Had Arnold’s story ended there, his acts of boldness, courage and leadership during the Battle of Saratoga should have forever cemented him in history as one of American's most admired heroes. Unfortunately, exactly three years later, Arnold met with André on September 21, 1780, to discuss turning over West Point. (see ) Arnold chose to betray those he just fought so fearless with, branding him forever a traitor. Nevertheless, Boot Monument at Saratoga National Park honors Arnold's actions that day without acknowledging the man himself.
“In memory of the “most brilliant soldier” of the Continental Army who was desperately wounded on this spot the sally port of BORGOYNES GREAT WESTERN REDOUBT 7th October, 1777 winning for his countrymen the decisive battle of the American Revolution and for himself the rank of Major General.”
After losing over twice as many troops as the Americans over the past several weeks, Burgoyne headed north, taking refuge in Saratoga. While the exhausted men took rest from the battle, the torrential rains, and resulting mud, 20,000 Patriots surrounded them. Left with no other recourse, Burgoyne surrendered to Gates on October 17.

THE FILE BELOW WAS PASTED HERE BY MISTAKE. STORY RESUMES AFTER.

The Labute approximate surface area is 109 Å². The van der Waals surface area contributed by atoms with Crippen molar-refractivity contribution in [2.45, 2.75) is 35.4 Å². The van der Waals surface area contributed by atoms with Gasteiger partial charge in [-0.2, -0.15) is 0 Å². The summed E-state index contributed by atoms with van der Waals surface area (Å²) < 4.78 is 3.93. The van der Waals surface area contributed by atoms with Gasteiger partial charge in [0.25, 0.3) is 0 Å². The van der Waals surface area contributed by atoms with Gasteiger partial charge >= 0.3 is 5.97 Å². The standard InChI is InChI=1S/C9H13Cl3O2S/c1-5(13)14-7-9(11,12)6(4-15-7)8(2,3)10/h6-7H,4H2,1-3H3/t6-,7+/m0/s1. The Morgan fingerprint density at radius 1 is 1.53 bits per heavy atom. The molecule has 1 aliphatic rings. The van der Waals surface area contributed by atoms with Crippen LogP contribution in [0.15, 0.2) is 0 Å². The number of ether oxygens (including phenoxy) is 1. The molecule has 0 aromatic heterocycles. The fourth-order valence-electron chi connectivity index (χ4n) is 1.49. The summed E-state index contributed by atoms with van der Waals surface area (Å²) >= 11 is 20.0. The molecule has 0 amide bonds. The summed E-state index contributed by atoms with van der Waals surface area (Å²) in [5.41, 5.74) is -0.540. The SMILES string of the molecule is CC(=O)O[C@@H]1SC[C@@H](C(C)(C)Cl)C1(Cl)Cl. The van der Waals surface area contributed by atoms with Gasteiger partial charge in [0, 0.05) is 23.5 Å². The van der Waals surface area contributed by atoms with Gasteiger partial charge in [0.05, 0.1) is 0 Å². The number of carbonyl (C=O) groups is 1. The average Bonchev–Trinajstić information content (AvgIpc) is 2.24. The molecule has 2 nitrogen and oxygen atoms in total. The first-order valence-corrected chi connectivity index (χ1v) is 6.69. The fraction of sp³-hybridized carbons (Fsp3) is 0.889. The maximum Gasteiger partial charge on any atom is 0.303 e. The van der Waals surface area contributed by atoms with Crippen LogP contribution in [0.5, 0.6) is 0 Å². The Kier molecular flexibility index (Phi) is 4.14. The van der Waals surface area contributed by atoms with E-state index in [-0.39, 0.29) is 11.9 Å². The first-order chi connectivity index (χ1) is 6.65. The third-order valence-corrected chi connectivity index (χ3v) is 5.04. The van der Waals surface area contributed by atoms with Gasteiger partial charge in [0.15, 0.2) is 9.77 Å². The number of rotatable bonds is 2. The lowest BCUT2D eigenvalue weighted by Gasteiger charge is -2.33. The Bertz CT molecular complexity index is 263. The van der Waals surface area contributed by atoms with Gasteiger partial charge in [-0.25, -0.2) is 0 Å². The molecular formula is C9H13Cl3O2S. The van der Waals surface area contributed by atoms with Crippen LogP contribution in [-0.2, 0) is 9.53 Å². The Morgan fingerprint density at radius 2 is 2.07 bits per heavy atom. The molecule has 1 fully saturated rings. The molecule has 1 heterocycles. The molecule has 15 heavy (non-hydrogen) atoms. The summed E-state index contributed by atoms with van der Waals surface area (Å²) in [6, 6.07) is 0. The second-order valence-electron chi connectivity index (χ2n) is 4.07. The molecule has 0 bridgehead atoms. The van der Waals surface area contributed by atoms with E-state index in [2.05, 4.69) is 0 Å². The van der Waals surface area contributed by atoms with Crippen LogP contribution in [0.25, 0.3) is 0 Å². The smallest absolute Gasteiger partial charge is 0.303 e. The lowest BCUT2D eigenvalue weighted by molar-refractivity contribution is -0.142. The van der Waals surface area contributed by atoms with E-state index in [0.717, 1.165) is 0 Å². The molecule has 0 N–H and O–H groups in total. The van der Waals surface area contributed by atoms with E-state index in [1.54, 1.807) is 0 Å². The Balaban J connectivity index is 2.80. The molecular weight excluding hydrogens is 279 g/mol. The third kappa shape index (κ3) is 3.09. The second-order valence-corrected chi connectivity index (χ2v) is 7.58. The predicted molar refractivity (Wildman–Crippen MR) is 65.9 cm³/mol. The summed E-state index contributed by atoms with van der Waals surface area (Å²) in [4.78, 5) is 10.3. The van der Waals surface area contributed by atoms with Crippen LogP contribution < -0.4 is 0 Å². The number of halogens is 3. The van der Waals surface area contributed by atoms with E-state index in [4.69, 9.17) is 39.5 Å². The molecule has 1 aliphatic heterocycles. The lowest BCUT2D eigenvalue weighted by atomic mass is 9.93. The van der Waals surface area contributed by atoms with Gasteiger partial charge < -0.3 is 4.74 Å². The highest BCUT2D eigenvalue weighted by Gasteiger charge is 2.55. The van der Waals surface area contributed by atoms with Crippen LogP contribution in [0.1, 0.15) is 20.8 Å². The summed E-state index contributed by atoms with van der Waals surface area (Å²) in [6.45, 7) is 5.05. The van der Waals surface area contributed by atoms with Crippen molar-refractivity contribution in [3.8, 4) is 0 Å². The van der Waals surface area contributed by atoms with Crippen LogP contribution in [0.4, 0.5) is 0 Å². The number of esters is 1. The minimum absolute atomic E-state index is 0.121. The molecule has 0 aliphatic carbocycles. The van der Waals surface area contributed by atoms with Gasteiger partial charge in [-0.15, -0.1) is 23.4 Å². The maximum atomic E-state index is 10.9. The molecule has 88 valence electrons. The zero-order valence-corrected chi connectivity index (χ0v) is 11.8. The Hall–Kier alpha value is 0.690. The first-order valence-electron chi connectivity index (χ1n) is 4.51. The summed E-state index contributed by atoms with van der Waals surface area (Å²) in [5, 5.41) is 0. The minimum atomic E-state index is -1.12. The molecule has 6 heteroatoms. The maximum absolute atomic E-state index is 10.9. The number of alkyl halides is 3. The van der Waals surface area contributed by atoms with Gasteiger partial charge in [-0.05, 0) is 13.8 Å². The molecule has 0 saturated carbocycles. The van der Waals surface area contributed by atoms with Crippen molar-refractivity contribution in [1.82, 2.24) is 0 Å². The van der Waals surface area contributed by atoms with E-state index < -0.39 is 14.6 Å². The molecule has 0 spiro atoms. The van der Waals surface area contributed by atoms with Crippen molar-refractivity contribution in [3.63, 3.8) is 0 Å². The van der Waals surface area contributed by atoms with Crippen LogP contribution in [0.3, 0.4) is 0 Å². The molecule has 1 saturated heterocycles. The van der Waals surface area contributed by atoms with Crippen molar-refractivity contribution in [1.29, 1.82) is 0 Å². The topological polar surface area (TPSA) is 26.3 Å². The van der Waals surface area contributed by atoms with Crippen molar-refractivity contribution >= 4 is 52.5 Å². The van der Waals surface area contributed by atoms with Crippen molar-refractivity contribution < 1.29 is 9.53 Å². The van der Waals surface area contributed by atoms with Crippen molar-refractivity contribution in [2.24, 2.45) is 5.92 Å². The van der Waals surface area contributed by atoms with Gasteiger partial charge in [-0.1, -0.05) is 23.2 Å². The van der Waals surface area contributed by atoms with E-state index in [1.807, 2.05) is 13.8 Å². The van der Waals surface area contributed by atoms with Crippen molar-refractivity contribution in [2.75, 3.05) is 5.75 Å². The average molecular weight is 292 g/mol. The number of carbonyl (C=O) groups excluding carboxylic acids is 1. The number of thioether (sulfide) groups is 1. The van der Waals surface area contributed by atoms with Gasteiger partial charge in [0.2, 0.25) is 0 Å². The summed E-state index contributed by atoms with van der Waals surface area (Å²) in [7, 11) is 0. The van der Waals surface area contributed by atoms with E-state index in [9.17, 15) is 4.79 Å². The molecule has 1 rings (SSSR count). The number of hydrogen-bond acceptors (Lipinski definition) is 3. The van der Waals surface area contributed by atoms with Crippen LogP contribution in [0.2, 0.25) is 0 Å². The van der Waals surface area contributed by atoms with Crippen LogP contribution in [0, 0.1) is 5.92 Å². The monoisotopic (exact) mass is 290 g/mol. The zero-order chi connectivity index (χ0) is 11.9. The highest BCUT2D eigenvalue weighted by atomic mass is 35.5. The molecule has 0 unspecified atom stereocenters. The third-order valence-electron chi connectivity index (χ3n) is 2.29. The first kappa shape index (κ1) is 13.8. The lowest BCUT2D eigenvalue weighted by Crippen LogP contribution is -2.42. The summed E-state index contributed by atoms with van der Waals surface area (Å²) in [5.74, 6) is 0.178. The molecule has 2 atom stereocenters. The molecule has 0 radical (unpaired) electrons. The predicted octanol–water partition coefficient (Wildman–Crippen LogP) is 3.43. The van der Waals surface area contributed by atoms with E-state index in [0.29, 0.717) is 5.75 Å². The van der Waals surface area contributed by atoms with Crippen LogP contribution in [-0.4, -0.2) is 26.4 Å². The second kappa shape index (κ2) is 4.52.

Despite the defeat at Brandywine and the loss of Philadelphia, the events at Saratoga gave new life and energy to the American forces. Moreover, the overwhelming victory convinced France to agree to assist America in her cause against the British, followed soon after by Spain and eventually the Dutch. France’s support in the American Revolution became the ultimate pivot point of the war, which led the colonists to victory, starting with the Battle of Monmouth. (see ) Therefore, the Battle of Saratoga is considered one of the most decisive battles in not just American, but world history.
One British officer summarized the Americans saying, “The courage and obstinacy with which the Americans fought were the astonishment of everyone, and we now became fully convinced that they are not that contemptible enemy we had hitherto imagined them, incapable of standing a regular engagement and that they would only fight behind strong and powerful works.” From the American viewpoint, Saratoga soldier and future Secretary of State, Henry Dearborn, commented years later that "we had something more at stake than fighting for six pence per day."